• The omicron variant of the virus that causes Covid-19 likely acquired at least one of its mutations by picking up a snippet of genetic material from another virus - possibly one that causes the common cold - present in the same infected cells, according to researchers. This genetic sequence does not appear in any earlier versions of the coronavirus, called SARS-CoV-2, but is ubiquitous in many other viruses including those that cause the common cold, and also in the human genome, researchers said. By inserting this particular snippet into itself, omicron might be making itself look “more human,” which would help it evade attack by the human immune system, said Venky Soundararajan of Cambridge, Massachusetts-based data analytics firm nference, who led the study posted on Thursday on the website OSF Preprints. This could mean the virus transmits more easily, while only causing mild or asymptomatic disease. Scientists do not yet know whether omicron is more infectious than other variants, whether it causes more severe disease or whether it will overtake Delta as the most prevalent variant. It may take several weeks to get answers to these questions. [CNBC]
  • Simultaneously, between approximately 1880 and 2009, processed, nutrient-deficient foods gradually supplanted and displaced whole, unprocessed, nutrient-dense foods in developed nations, such that by 2009, 63 percent of the American diet was made up of nutrient-deficient foods in the form of refined white flour, added sugars, vegetable oils, and artificially created trans fats. The correlative data in 25 nations shows that increasing sugar and polyunsaturated vegetable oil consumption is invariably associated with new onset or rising prevalence of AMD, generally within about 30–40 years of the beginning of increasing consumption of these proxy marker processed food components. [Medical Hypotheses]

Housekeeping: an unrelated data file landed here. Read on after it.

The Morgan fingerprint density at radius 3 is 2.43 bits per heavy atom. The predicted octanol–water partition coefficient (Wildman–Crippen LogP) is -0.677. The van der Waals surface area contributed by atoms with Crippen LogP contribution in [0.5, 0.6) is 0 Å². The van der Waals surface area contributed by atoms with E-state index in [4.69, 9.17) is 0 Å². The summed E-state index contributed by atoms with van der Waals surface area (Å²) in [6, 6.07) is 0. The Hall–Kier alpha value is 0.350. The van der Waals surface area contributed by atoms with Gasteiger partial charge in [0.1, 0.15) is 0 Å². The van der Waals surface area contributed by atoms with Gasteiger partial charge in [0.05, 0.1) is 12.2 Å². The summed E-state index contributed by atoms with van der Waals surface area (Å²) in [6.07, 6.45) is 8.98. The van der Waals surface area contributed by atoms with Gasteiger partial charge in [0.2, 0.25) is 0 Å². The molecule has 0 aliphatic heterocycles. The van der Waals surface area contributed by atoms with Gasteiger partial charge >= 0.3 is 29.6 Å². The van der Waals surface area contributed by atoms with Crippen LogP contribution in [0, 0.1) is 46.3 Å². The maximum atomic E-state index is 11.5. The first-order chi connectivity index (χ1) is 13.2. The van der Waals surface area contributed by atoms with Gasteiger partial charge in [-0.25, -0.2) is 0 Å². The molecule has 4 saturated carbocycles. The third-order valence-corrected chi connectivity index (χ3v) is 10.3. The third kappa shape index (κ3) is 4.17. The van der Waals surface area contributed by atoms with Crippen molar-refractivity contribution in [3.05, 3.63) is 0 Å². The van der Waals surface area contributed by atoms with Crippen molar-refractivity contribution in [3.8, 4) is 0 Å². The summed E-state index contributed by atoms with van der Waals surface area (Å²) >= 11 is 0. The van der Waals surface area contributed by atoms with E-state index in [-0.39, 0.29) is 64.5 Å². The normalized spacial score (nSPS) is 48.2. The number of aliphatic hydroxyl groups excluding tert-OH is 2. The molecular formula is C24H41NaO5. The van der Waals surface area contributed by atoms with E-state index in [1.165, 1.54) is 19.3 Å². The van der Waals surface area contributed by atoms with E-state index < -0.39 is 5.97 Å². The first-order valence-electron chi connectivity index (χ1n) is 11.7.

• Yakutsk has never recorded a temperature above freezing between 10 November and 14 March inclusive – summers are warm and occasionally hot (though short), with daily maximum temperatures exceeding +30 °C (86 °F), making the seasonal temperature differences for the region the greatest in the world at 102 °C (184 °F). [Yakutsk]
  • As long as covid goes away (either through vaccination or herd immunity) in the early part of next year and borrowers who have deferred resume their normal payments, the current valuations will look cheap. There are certainly many bankers feeling sanguine about their loan portfolios given the astonishing number of share repurchases that have been conducted or announced by banks this fall and winter. Profitable companies buying back stock is a great sign, but we should always question why we are being presented with an opportunity that appears juicy. Perhaps the explanation is in something that Gator Capital wrote about in its October letter; a lack of generalists interested in the bank sector. With that valuation and that much excess capital, and a management inclined to repurchase shares, there seems to be a good chance that shares recover to where they were pre-covid. We also very much like the signal of bankers announcing share repurchases – not just the implications for individual banks but for the sector as a whole. They can see what is happening with their borrowers and they have decided to spend capital on accretion instead of hoarding it. [Oddball Stocks]
  • We brought up Bank of Utica in the Small Bank Feature article in this Issue, and the situation is the same as every other time we have mentioned it: big discount to tangible book value, very overcapitalized, but stubbornly refusing to buy back stock. Often when we see an Oddball management making an error like this, the reflexive answer is that they are dumb. However, we have discovered something that makes us think that lack of intelligence is not the problem here. [Oddball Stocks]